Brent Hughes knows the smells, rhythms, and late-night mornings of a bakery.
But despite a childhood spinning in mixing bowls, starting his own bakery in the face of a pandemic has sparked uncertainty.
“The hardest part of owning your own business is looking at a crystal ball, and right now it’s snowing a blizzard in there. “
It comes as Waikato business leaders urge the public to continue supporting local businesses as the region readjusts to life below Alert Level 3.
MARK TAYLOR / STUFF
Gumdrops owner Donna Williams went through personal tragedy and the uncertainty of Covid-19 to start her business, which is dedicated to creating nostalgic kiwi desserts.
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It’s been eight months since Hughes and his wife Karen opened The Grumpy Baker on Victoria St in central Hamilton in January 2021.
The bakery, which offers traditional European breads, as well as kiwi slices and classic cookies, has already developed a popular following, especially for homemade donuts and pretzels.
But the period leading up to the opening meant 19-hour months a day, on top of full-time work, involving demolitions, spreadsheets, audit forms, and procurement equipment.
Cooking is exhausting, requiring starts at 2 a.m. and long hours in the evening.
“I wouldn’t if I didn’t like it, we’re passionate about what we do and hopefully make products people really love.”
Hughes comes from a family of bakers, his parents owned a bakery, and he still uses some of his grandfather’s recipes in store.
He grew up in a time that was cutthroat for small businesses – when bakeries and butcher shops were starting to be swallowed up by big supermarket players, he said.
He wants to see again a community filled with local specialty businesses, streets with their own cheese makers, fishmongers and sausage makers.
“People in Switzerland, Germany and France love their local bakeries. You will see them there two or three times a day. If it is in their village, they will have their breakfast and lunch and when they get home in the evening, they will stop again for dinner.
Despite the tough times, the reward comes from getting to know the names of repeat customers, their favorite cookies, and accepting their suggestions for a Kiev chicken pie.
“You give something back to the community, something a little different.
“And some of the products we use here bring back childhood memories, and that smell that you never lose.”
Gumdrops Desserts co-owner Donna Williams is also determined to deliver that sense of nostalgia.
Hearing a customer take a bite of bread and butter pudding and say, “ah, that’s exactly how my grandmother did it” is one of her favorite parts of her job.
Williams started his business in August 2020, after suffering a significant personal tragedy.
Her mother died of cancer in October 2019, then following the Covid-19 epidemic, she was fired from her job as a flight attendant. And in June 2020, her husband died of kidney failure – the night he signed the lease for his shop.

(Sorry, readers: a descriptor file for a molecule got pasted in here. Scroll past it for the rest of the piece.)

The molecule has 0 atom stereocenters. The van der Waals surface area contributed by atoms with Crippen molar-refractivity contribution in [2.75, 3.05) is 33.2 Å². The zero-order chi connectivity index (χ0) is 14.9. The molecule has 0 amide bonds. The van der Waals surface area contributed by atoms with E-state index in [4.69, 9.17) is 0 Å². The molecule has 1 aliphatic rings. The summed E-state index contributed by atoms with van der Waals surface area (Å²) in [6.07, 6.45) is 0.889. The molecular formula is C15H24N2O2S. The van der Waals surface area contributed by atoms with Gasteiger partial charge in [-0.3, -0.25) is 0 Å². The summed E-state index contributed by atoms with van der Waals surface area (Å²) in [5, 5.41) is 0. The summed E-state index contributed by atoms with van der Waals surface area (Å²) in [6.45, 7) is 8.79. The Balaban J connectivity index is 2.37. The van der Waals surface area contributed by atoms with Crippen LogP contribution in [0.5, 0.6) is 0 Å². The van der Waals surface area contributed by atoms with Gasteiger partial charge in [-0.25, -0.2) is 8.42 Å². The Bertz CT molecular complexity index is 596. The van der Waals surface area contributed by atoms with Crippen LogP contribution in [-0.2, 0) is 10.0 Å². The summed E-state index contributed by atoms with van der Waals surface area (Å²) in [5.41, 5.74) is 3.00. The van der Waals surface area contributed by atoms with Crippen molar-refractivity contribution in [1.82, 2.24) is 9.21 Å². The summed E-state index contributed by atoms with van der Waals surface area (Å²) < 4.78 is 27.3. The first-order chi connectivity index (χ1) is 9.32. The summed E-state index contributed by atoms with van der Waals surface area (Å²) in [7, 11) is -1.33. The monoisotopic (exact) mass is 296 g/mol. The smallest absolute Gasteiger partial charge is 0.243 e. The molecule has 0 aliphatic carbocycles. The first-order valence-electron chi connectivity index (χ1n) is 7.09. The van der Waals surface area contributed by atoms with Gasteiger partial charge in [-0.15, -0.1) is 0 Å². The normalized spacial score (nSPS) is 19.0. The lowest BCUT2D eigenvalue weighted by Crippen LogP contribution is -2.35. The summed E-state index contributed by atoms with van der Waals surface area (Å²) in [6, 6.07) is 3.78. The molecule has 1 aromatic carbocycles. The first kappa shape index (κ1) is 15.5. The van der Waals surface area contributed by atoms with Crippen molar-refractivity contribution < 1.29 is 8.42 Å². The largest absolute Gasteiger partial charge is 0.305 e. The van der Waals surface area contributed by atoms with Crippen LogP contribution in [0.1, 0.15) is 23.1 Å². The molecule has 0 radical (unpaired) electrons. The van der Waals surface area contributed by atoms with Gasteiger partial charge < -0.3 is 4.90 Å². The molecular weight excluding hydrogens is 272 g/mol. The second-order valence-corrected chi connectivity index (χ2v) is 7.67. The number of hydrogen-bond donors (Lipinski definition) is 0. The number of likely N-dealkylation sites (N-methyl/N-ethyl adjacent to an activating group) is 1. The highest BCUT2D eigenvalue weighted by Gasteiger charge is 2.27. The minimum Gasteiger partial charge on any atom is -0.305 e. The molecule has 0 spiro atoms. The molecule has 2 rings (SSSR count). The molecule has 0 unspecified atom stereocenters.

At the time, she wanted to “throw herself in her bed”.
“It was a very painful time, sometimes I painted the wall crying. But I had to get up and go on, and I did.
Now rows of colorful cheesecakes line the shelves and Williams has been able to hire up to 17 staff, up from 3.
She is in the process of moving on from her business and potentially opening another store in Hamilton.
Like The Grumpy Baker, Gumdrops is also a family business.
Williams’ business partners are her two grown children, including her daughter Stevie Tkachuk, who is in charge of the kitchen.
“Starting this business has definitely been an act of faith and an act of faith in myself.
Grumpy Baker and Gumdrops desserts have adjusted to alert level 3 sales. Staff at both stores are wearing masks, have set up online sales, and no customers will walk through the door as all orders are placed remotely.
Waikato Chamber of Commerce chief executive Don Good said small family businesses were vulnerable to shocks from Covid-19.
About 95% of Waikato’s businesses were family-owned, Good said.
“Families tend to be very resilient, but small businesses will struggle, they have seen their costs rise and they will be reluctant to pass them on. “
The first three years were tough as business owners were still trying to grow their market and customer base and deal with established competitors.
While click and collect was a savior for some businesses, consumers still place a high value on face-to-face contact.
Good said Covid-19 has created “really big hurdles” for small businesses.
“Right now the best thing people can do is buy local, and that will only add a strain to Waikato’s economy.”
Hamilton Central Business Association chief executive Vanessa Williams said 54 new businesses opened in Hamilton’s central business district in the past year, from June 2020 to July 2021. This included 17 hotel companies. and 11 retail businesses, 14 in professional services, three creative businesses and nine in health. and beauty.
“I sincerely believe that it is these local businesses that help shape the community and the fabric of the city.
“It’s the personalization, that individuality that creates the flavor of our CBD. “
There has been an increase in support for businesses emerging from the 2020 Alert Level 4 lockdown, and Williams was urging people to increase it again.
“This is how we keep these businesses alive.